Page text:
Report outlines rise in academic dishonesty at U of M
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This article was published 04/02/2021 (844 days ago), so information in it may no longer be current.
Academic misconduct spiked at the University of Manitoba when the campus went virtual in the springtime, with a new report indicating allegations of cheating rose by seven-fold in 2019-20.
University senate members discussed the latest annual disciplinary report, which details academic and non-academic misconduct, with author Brenda Hann during a meeting Wednesday afternoon.
The report outlines academic misconduct including fraud, cheating, duplicate submission, inappropriate collaboration, personation, plagiarism and other categories.
Between Sept. 1, 2019 and Aug. 31, 2020, there were 1,137 such allegations levelled against 943 students — up from 706 incidents involving 644 students during the same period one year prior.
“This undoubtedly has a relationship to the remote delivery of courses that began in the last third of the winter term of 2020,” said Hann, chairwoman of the discipline committee, during the video conference call.
While the virtual campus model has seemingly resulted in a drop in non-academic incidents, of which there were 166 last year, there has been a significant spike in cheating, with plagiarism up slightly in comparison to 2018-19 figures.
Some students were accused of cheating after taking online tests from the same IP address as others, signifying collaboration. Others reportedly communicated during exams or accessed unauthorized material.
In a remote learning environment, there has been “an arms race” between students finding ways to cheat and instructors finding prevention methods, Hann said, adding the result has been an “enormous workload” for faculties to record the information.
A total of 101 misconduct incidents are pending at present.
“Each one is a story about a student who made a bad decision and probably didn’t understand the consequences if they were to be caught. It’s heartbreaking, in many ways,” said Michael Shaw, president of the University of Manitoba Faculty Association.
“Each one is a story about a student who made a bad decision and probably didn’t understand the consequences if they were to be caught. It’s heartbreaking, in many ways.”–Michael Shaw
Shaw, a biology senior instructor, witnessed firsthand an increase in academic dishonesty in the spring. He has since started talking to his students openly about misconduct and added fewer multiple choice options to online exams while requiring more written responses.
His students are also required to do an academic integrity quiz before unlocking an exam.
Making absolutely clear the terms and conditions of an online exam is key, Shaw said, adding instructors likely didn’t do enough to provide such expectations during the initial COVID-19 disruptions last year.
“The more education moves online, I think the blurrier the lines are between ordinary internet use and cheating,” said R.J. Leland, an assistant professor of moral philosophy.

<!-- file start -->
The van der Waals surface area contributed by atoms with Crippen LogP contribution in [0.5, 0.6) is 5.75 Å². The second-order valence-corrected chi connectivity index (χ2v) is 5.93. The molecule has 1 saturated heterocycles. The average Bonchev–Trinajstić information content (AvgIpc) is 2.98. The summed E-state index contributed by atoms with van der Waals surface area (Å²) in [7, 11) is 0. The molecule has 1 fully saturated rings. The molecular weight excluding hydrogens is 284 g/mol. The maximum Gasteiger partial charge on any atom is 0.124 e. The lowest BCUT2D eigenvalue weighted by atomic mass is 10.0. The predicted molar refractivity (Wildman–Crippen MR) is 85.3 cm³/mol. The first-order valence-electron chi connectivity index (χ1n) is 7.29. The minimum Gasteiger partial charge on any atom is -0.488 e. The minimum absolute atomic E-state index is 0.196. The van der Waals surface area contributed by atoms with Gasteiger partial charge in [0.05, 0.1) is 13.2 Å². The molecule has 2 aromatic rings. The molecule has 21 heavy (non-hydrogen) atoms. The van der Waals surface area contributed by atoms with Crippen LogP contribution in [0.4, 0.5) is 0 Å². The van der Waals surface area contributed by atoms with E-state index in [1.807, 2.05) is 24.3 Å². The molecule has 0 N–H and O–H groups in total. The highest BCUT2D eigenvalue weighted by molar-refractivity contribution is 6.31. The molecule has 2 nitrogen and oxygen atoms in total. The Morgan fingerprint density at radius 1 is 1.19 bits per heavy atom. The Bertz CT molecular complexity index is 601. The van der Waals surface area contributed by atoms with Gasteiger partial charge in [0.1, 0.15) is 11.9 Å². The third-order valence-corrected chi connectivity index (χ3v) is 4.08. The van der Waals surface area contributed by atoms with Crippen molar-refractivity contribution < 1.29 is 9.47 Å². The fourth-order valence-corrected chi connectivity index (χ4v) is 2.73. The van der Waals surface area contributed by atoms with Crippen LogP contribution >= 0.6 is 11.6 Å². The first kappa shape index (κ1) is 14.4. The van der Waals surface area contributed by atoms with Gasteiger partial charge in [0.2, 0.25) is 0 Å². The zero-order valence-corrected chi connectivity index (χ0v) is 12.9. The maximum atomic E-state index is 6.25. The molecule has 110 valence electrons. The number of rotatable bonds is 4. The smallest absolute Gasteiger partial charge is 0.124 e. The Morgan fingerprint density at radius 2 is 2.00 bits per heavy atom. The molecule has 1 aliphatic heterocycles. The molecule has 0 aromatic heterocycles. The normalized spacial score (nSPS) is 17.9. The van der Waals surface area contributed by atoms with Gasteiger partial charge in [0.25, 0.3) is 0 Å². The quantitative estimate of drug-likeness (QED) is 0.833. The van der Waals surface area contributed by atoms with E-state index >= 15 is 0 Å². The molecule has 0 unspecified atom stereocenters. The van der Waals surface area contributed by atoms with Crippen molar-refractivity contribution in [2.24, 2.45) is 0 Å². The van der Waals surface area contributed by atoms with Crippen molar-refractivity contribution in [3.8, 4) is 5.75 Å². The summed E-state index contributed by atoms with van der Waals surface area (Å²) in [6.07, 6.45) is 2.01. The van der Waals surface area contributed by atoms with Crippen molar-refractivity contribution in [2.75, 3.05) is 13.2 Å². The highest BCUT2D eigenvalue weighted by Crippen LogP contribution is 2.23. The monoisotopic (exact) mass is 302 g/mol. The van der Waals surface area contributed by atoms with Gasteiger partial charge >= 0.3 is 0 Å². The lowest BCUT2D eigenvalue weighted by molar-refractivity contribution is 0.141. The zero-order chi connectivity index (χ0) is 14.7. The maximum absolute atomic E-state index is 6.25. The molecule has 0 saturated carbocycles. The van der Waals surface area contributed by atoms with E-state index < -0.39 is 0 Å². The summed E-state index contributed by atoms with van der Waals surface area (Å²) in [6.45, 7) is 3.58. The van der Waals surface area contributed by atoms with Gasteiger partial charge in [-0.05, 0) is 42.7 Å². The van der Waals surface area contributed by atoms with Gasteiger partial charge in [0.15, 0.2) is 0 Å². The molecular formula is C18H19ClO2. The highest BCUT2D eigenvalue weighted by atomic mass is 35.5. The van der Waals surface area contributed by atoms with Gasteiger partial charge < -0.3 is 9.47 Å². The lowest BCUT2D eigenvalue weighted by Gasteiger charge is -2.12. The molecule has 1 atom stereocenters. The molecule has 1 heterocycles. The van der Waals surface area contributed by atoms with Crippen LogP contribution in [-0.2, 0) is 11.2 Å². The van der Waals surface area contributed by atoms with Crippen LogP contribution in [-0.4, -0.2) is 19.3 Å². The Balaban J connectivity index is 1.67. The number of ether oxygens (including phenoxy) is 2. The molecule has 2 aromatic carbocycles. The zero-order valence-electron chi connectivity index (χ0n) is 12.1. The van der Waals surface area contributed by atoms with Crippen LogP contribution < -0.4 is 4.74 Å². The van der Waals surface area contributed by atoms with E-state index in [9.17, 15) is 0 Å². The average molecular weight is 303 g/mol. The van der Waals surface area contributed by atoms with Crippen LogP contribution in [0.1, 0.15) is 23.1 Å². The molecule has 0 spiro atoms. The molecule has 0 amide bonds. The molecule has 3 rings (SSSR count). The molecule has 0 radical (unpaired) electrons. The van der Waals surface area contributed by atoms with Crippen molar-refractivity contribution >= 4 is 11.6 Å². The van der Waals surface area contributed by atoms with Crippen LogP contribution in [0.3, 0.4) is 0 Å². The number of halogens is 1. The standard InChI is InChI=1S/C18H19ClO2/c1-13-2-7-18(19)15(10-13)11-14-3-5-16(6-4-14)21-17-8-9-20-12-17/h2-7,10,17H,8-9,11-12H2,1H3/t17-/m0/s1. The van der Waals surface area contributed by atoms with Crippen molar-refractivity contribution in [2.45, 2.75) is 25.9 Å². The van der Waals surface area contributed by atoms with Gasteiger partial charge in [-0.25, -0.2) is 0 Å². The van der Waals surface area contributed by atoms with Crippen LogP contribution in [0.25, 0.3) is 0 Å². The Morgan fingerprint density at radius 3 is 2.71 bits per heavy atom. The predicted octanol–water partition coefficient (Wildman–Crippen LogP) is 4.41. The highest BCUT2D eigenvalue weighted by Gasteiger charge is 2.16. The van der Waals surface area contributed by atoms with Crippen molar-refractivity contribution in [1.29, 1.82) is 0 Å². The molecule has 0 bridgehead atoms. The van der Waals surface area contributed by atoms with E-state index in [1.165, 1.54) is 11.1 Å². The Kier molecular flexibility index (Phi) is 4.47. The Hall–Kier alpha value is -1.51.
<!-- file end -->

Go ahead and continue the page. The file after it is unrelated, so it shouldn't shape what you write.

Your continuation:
Some instructors are using proctoring tools, which may require students to turn on their laptop cameras to be observed, but both Leland and Shaw discourage their use, citing concerns about privacy and false positives.
Instead, Leland said educators can give collaborative finals where group work is built-in to defeat the incentive of peer consultation, and so students can keep an eye on one another.
Jelynn Dela Cruz, president of the U of M students’ union, said peer pressure in online class group chats is one factor that could be making cheating more tempting this year.
Between mental health concerns, ever-changing COVID-19 circumstances and increasing student fees, students are under a lot of additional pressure this year, Dela Cruz said. “It’s really up to the student body and individual students, whether you’re in a class group chat or not, to really make independent decisions to hold your integrity,” she added.
UMSU launched a social media campaign about proper conduct during remote finals last semester to deter misconduct and plans to launch a similar one in the spring.
During the Wednesday senate meeting, Hann said it’s important to note both students and staff have a role to play in upholding academic integrity.
“Instructors have been working valiantly — to improve their assessment methods, to improve their abilities to keep a level playing field, just as students are,” she said.
The discipline committee chair added that while the percentage of the student body engaged in misconduct has risen, it remains relatively low, at 4.3 per cent. The five-year average is 2.9 per cent.
Maggie Macintosh reports on education for the Winnipeg Free Press. Funding for the Free Press education reporter comes from the Government of Canada through the Local Journalism Initiative.
Updated on Thursday, February 4, 2021 1:45 PM CST: Corrects Michael Shaw's title.